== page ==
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Seabirds

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Abstract

The coastlines of Britain and Ireland provide the most important breeding sites for seabirds in the northeast Atlantic Ocean and 25 species breed here regularly. Presentations include: trauma, such as fractures, and fishing hook and line entanglement injuries; poisoning, such as botulism, and the effects of oiling; and various infectious diseases. This chapter covers: ecology and biology; anatomy and physiology; capture, handling and transportation; clinical assessment; first aid and hospitalization; anaesthesia and analgesia; specific conditions; therapeutics; husbandry; rearing of juvenile seabirds; rehabilitation and release; and legal considerations.

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/content/chapter/10.22233/9781910443316.chap24

Figures

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24.1 Commonly encountered seabirds. (a) Fulmar. (b) Gannets. (c) Shag. (d) European herring gull. (e) Kittiwake. (f) Arctic tern. (g) Razorbill. (h) Common guillemot. (i) Puffin. (© Andrew Kelly)
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24.3 Gannet bill showing keratinaceous plates of the upper bill and intubation for gaseous anaesthesia.
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24.4 Restraint technique for handing an adult European herring gull.
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24.5 Correct handling technique for restraint of a cormorant.
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24.6 When handling gannets, gloves should be worn as these birds can inflict severe injuries with their beaks. Gannets will try to stab the gloved hand as it approaches and the beak can be caught and restrained with the mouth open (as pictured). A second person can then safely restrain the wings and body for examination.
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24.7 A thin and weak common guillemot. Note the poor feather quality.
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24.8 Ventrodorsal radiographic view of a gannet that was presented with a dropped wing. The right proximal humerus is fractured and there is evidence of metallic fragments consistent with a firearm injury.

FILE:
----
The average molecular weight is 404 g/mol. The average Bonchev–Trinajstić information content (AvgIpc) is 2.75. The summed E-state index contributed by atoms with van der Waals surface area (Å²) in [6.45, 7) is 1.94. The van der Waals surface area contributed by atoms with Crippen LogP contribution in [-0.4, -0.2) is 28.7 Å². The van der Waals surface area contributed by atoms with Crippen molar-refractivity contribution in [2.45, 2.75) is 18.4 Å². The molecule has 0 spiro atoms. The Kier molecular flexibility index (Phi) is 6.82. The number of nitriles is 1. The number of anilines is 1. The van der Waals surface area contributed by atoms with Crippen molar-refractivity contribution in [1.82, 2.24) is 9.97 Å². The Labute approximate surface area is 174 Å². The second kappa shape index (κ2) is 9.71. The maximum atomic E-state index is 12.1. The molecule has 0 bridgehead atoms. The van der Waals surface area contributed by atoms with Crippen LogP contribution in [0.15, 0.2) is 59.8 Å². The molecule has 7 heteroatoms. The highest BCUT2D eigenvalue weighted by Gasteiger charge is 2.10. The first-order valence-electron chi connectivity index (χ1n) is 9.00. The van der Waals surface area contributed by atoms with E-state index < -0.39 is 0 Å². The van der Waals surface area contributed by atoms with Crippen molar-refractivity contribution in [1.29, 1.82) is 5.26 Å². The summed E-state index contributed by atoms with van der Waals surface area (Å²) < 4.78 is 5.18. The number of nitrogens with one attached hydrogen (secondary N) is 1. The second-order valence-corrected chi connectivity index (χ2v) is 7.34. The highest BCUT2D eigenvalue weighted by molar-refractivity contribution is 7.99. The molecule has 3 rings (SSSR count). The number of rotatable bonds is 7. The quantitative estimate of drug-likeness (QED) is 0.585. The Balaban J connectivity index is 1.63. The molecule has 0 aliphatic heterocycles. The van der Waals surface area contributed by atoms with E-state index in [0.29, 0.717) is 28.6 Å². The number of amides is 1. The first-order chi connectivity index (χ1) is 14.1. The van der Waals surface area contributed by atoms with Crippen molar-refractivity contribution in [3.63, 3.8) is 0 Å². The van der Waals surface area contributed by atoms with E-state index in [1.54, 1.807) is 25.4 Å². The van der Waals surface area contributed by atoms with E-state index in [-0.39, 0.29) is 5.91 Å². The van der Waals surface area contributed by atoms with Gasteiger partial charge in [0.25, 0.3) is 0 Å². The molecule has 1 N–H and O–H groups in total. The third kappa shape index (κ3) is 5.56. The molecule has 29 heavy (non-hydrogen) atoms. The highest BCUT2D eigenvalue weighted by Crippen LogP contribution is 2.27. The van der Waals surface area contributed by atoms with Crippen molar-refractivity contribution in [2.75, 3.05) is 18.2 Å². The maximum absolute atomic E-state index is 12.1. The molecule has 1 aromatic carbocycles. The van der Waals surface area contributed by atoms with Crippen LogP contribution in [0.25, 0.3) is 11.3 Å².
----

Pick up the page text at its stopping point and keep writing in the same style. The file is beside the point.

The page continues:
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24.9 Obtaining a blood sample from the medial metatarsal vein in a common guillemot. (© RSPCA, David Couper)
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24.12 Tube feeding fluids to a common guillemot. The tube is inserted laterally and passed down the side of the oropharynx to avoid the central glottis. (© RSPCA, David Couper)
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24.13 An anaesthetized gannet undergoing radiographic examination.
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24.14 An anaesthetized cormorant with ingested fishing line evident.
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24.15 Ventrodorsal whole body radiograph of a black-headed gull () showing an ingested fishing hook. This bird was euthanased due to the size and position of the hook. The author, however, has had good success removing smaller oesophageal hooks with no associated soft tissue injury that are located over the heart base, using a flexible endoscope and endoscopic retrieval forceps.
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24.16 An oiled common guillemot housed individually on soft blanket material.
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24.17 Holding an oiled common guillemot for hand washing. (Note for operator: safety gloves should be worn until the majority of the oil contaminant has been removed or when there is a risk of skin irritation to handlers.)
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24.18 Once the feathers are free of detergent, the water forms beads, a sign that washing has been successful.
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24.19 Common guillemots recuperating in an outside pool following hand washing for oil contamination.
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24.22 Simple housing for a gannet. Note the rubber matting to prevent foot sores.
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24.23 Early signs of pododermatitis starting to develop on the plantar surface of a gannet’s foot (particularly evident at the tarsometatarsal–phalangeal joint).
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24.25 European herring gull chicks. (© Secret World Wildlife Rescue)

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